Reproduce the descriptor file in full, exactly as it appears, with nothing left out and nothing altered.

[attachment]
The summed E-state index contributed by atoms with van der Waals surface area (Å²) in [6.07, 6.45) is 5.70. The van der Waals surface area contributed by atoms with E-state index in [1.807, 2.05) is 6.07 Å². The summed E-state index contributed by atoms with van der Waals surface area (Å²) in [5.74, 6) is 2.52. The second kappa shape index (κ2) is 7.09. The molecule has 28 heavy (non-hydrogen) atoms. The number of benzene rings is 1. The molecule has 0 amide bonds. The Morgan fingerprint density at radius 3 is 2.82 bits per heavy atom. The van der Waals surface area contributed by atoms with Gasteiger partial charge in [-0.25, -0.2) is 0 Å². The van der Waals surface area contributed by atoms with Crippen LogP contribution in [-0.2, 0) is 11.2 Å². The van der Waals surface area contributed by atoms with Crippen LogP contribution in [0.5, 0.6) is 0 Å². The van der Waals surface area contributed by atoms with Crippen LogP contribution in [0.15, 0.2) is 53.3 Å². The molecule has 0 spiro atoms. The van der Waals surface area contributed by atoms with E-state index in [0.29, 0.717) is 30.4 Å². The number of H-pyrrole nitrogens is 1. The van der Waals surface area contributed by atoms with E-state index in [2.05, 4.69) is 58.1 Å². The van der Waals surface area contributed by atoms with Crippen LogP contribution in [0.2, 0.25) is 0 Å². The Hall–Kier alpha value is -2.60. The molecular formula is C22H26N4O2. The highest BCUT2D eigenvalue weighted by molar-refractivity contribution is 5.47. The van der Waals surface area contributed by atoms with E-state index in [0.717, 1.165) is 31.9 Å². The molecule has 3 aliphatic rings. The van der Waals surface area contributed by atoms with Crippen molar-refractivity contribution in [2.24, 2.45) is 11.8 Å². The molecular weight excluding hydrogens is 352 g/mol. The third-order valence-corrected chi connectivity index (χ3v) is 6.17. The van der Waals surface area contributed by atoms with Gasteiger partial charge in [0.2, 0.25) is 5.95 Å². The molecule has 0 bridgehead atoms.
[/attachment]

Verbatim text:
The summed E-state index contributed by atoms with van der Waals surface area (Å²) in [6.07, 6.45) is 5.70. The van der Waals surface area contributed by atoms with E-state index in [1.807, 2.05) is 6.07 Å². The summed E-state index contributed by atoms with van der Waals surface area (Å²) in [5.74, 6) is 2.52. The second kappa shape index (κ2) is 7.09. The molecule has 28 heavy (non-hydrogen) atoms. The number of benzene rings is 1. The molecule has 0 amide bonds. The Morgan fingerprint density at radius 3 is 2.82 bits per heavy atom. The van der Waals surface area contributed by atoms with Gasteiger partial charge in [-0.25, -0.2) is 0 Å². The van der Waals surface area contributed by atoms with Crippen LogP contribution in [-0.2, 0) is 11.2 Å². The van der Waals surface area contributed by atoms with Crippen LogP contribution in [0.5, 0.6) is 0 Å². The van der Waals surface area contributed by atoms with Crippen LogP contribution in [0.15, 0.2) is 53.3 Å². The molecule has 0 spiro atoms. The van der Waals surface area contributed by atoms with E-state index in [0.29, 0.717) is 30.4 Å². The number of H-pyrrole nitrogens is 1. The van der Waals surface area contributed by atoms with E-state index in [2.05, 4.69) is 58.1 Å². The van der Waals surface area contributed by atoms with Crippen LogP contribution in [0.2, 0.25) is 0 Å². The Hall–Kier alpha value is -2.60. The molecular formula is C22H26N4O2. The highest BCUT2D eigenvalue weighted by molar-refractivity contribution is 5.47. The van der Waals surface area contributed by atoms with E-state index in [0.717, 1.165) is 31.9 Å². The molecule has 3 aliphatic rings. The van der Waals surface area contributed by atoms with Crippen molar-refractivity contribution in [2.24, 2.45) is 11.8 Å². The molecular weight excluding hydrogens is 352 g/mol. The third-order valence-corrected chi connectivity index (χ3v) is 6.17. The van der Waals surface area contributed by atoms with Gasteiger partial charge in [0.2, 0.25) is 5.95 Å². The molecule has 0 bridgehead atoms.